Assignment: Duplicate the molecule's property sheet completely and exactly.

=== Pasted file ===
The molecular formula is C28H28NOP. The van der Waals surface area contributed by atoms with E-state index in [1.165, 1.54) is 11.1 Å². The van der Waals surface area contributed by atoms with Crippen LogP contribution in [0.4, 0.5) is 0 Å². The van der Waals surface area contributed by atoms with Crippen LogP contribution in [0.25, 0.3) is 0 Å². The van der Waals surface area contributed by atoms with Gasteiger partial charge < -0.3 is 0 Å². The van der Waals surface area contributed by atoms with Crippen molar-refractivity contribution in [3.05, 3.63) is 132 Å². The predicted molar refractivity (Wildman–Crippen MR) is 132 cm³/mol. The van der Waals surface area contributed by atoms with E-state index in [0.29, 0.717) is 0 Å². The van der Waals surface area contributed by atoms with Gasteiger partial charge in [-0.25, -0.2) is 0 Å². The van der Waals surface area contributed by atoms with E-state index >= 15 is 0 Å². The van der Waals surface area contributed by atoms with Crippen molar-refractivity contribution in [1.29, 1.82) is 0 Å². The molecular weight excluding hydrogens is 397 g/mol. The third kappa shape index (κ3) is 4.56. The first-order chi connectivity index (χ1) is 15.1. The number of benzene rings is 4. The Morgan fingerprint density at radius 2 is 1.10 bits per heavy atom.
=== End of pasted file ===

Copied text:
The molecular formula is C28H28NOP. The van der Waals surface area contributed by atoms with E-state index in [1.165, 1.54) is 11.1 Å². The van der Waals surface area contributed by atoms with Crippen LogP contribution in [0.4, 0.5) is 0 Å². The van der Waals surface area contributed by atoms with Crippen LogP contribution in [0.25, 0.3) is 0 Å². The van der Waals surface area contributed by atoms with Gasteiger partial charge < -0.3 is 0 Å². The van der Waals surface area contributed by atoms with Crippen molar-refractivity contribution in [3.05, 3.63) is 132 Å². The predicted molar refractivity (Wildman–Crippen MR) is 132 cm³/mol. The van der Waals surface area contributed by atoms with E-state index in [0.29, 0.717) is 0 Å². The van der Waals surface area contributed by atoms with Gasteiger partial charge in [-0.25, -0.2) is 0 Å². The van der Waals surface area contributed by atoms with E-state index >= 15 is 0 Å². The van der Waals surface area contributed by atoms with Crippen molar-refractivity contribution in [1.29, 1.82) is 0 Å². The molecular weight excluding hydrogens is 397 g/mol. The third kappa shape index (κ3) is 4.56. The first-order chi connectivity index (χ1) is 15.1. The number of benzene rings is 4. The Morgan fingerprint density at radius 2 is 1.10 bits per heavy atom.